NAIROBI, Kenya, Dec 10 – A taskforce has been set up by the government to resettle beneficiaries of the Chebyuk Phase Three Settlement Scheme who have been at the centre of a bitter land dispute in the Mt Elgon region.,
The Ministry of Internal Security appointed a one-time Provincial Commissioner Joseph Kaguthi to head the panel which has a two month mandate.
The Kaguthi taskforce is “to liaise with the Ministry of Forestry and Wildlife to fast track the degazettement of the Chebyuk Phase Two and Three settlement projects,” a statement by Internal Security Permanent Secretary Francis Kimemia read in part.
These were controversial resettlement projects which sought to distribute land between communities who lived illegally in the forests around Mount Elgon in the 1970s. The first phase of the resettlement project has however been largely accepted.
A section of indigenous Chebyuk residents unhappy with the second and third phase of plan, termed it unfair and politically motivated. Violence broke out in 2006 and a militia group, the Sabaot Land Defence Force, was formed alleging to fight for the community’s land rights. This year, the government sent the army into the area in an operation that killed the group’s leader Wycliffe Komon Matakwei.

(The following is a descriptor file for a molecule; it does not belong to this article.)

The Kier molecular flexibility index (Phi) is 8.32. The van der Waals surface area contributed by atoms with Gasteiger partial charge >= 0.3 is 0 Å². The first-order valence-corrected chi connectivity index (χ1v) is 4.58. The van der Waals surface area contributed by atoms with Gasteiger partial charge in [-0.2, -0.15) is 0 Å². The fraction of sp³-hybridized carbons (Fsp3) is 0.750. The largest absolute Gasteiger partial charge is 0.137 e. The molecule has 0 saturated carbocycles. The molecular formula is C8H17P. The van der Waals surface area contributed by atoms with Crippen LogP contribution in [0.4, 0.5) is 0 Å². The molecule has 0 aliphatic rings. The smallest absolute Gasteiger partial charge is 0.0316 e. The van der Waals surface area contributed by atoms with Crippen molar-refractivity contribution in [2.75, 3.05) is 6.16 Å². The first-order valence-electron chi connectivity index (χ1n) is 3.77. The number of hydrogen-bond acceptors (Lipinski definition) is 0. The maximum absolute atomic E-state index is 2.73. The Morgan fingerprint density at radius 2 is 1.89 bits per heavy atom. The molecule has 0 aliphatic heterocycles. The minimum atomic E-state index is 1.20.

The document added that the Kaguthi panel would also be required: “To identify the list of 1,732 beneficiaries and resettle them on their duly allocated parcels of land.”
The 11-man panel which consists of representatives from the Ministries of Land, Health, and Finance among others is also mandated to “advise the Minister (of Internal Security) on the availability of land for purchase by the government to resettle the remaining 352 unsettled persons.”
Wednesday’s statement also named a taskforce on the demarcation of the disputed Tharaka and Tigania districts.
It has six members led by former Provincial Commissioner Zachary Ogongo who is the chairman. It is to submit a report to the Ministry of Provincial Administration within 90 days.
The panel will “coo-ordinate and oversee the delineation and demarcation of the disputed boundaries in the greater Meru District generally and between Tharaka and Tigania districts in particular.”
They will have the powers to “receive evidence and any relevant information they may require and seek the assistance of locals and public officers in carrying out their duties.”